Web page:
A new name has been etched at the top of the ATP World Rankings. After being in the shadow of Roger Federer, Rafa Nadal and Novak Djokovic for almost a decade, Andy Murray finally scaled tennis’ summit at the Paris Masters.
Getting there was difficult but the Scot will have his work cut out to stay there as he battles Djokovic for the year-end world No.1 ranking at the 2016 ATP World Tour Finals, starting this Sunday in London.
Murray has been in imperious form in the second half of the season and is currently on a 19-match unbeaten run. But he faces a stiff challenge from the four-time defending ATP World Tour Finals champion Djokovic.
Here, Sport360 analyses the multiple scenarios for the year-end No.1 ranking – but who has a better chance at finishing the year ranked No.1, Murray or Djokovic?
YEAR-END NO.1 RANKING SCENARIOS
Their results at the World Tour Finals will ultimately decide who finishes the year as No.1.
ATP WORLD TOUR FINALS RANKING POINTS
The ATP ranking points are awarded at the World Tour Finals is as follows:
An undefeated champion can earn a maximum of 1500 points (3 RR wins + SF win + F win).
YEAR-END NO.1 RANKING – FACTS AND FIGURES
1 – Andy Murray will attempt to finish as year-end No.1 for the first time. In doing so, he would also become the first Brit to achieve this feat.
3 – Men to have captured the year-end No.1 ranking in September – Federer (Sep’04, Sep’06), Nadal (Sep’10), Djokovic (Sep’15).
4 – Players have held, lost & regained the year-end No.1 rankings – Lendl, Federer, Nadal (twice), and Djokovic.
5 – Djokovic is bidding to secure the year-end No.1 ranking for the 5th time in the last 6 years – Nadal beat him in 2013.
6 – Year-end No.1 rankings for American great Pete Sampras from 1993 to 1998 – the record for most year-end No.1s. He also holds the record for the most consecutive year-end No.1s, followed by Jimmy Connors and Roger Federer who have both have finished as No. 1 on five occasions.
6 – Six players have held the No. 1 ranking every week of the season (or calendar year). Jimmy Connors (3), Ivan Lendl (2), Pete Sampras (2), Lleyton Hewitt (1), Roger Federer (3), Novak Djokovic (1). Federer is the only one to have held the No.1 ranking every week for three straight years (2005-07).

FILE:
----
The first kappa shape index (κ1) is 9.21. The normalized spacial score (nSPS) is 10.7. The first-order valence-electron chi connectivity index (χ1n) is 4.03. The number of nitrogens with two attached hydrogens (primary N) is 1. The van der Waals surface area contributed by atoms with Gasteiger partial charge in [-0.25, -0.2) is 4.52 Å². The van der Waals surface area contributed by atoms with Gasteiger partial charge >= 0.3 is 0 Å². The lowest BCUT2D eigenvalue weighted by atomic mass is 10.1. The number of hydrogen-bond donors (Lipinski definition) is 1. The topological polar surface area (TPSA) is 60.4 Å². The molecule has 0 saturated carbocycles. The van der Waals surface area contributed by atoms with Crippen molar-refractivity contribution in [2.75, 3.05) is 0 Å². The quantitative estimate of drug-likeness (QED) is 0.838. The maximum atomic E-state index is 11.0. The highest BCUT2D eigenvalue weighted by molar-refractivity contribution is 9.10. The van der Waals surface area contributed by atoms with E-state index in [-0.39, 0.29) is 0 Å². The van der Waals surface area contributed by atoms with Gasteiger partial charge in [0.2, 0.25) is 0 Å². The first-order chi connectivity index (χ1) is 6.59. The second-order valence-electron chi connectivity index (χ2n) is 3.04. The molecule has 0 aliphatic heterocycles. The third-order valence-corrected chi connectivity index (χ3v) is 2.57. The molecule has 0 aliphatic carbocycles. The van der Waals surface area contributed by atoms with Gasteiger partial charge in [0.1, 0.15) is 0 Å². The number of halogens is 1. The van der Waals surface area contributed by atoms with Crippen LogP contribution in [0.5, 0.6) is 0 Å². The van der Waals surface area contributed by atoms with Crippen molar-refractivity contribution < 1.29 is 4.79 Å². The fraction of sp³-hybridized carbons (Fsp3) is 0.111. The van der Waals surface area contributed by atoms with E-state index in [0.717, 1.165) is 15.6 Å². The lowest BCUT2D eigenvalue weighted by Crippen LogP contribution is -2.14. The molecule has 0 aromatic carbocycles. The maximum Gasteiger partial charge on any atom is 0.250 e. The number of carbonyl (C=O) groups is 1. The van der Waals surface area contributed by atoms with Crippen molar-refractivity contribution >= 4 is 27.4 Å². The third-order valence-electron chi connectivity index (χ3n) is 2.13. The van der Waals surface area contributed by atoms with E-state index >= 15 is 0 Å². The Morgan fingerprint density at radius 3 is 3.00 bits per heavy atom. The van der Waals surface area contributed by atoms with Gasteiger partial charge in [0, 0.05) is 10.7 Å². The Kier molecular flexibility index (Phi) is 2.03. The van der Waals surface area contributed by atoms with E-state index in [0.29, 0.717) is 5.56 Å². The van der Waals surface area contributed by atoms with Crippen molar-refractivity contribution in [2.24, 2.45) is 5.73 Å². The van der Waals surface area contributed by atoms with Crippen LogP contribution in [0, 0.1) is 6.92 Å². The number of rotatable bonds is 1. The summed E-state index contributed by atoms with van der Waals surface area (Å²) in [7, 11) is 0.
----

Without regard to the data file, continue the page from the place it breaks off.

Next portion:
12 – By finishing the year as No.1, Murray could end the 12-year reign of the Big 3 (Federer, Nadal, and Djokovic) at the top of the rankings. The Big 3 have held the year-end top spot since 2004 – Federer (5), Nadal (3), and Djokovic (4).
16 – Players have secured the year-end No.1 rankings. The coveted group includes 6 Americans, 8 Europeans, 1 South-American, and 1 Australian. Gustavo Kuerten is the only South-American to hold the No. 1 spot, while Hewitt is the only Australian.
20y 9m – Aussie Lleyton Hewitt is the youngest year-end No.1. He clinched the ranking by winning the 2001 Tennis Masters Cup (the season-ending championship).
29y 10m – Czech great Ivan Lendl is the oldest year-end No.1. He achieved this feat in 1989 (finishing the year as No.1 for the fourth time).
1973 – Romanian legend Ilie Năstase was the first year-end No.1 – when the computerised ranking system was introduced by ATP in 1973.
Top 2 – Djokovic will finish the year ranked inside the Top 2 for a sixth consecutive season (2011-16). Federer holds the all-time record with 10 year-end Top 2 finishes.
Other Ranking Battles
No.3 – Stan Wawrinka, Milos Raonic and Kei Nishikori will possibly battle it out for the year-end No.3 ranking
Top 6 – Gaël Monfils, Marin Čilić and Dominic Thiem will all bid to finish the year in the Top 6.
Indoor Tennis is the flavour of the season as the 2016 ATP World Tour nears its end. Indoor tennis always brings a different dimension with controlled conditions devoid of atmospheric factors.
The spotlight will be on the fascinating battle for the World No. 1 ranking between Serb Novak Djokovic and Brit Andy Murray. Djokovic, who has been perched at the top of the ATP rankings for the last 27 months, has Murray breathing down his neck.
Andy Murray has taken full advantage of Djokovic’s struggles in the second half of the season with the Serb’s once insurmountable lead (almost twice the points of 2nd-ranked Murray at one stage) tracked down by the Brit.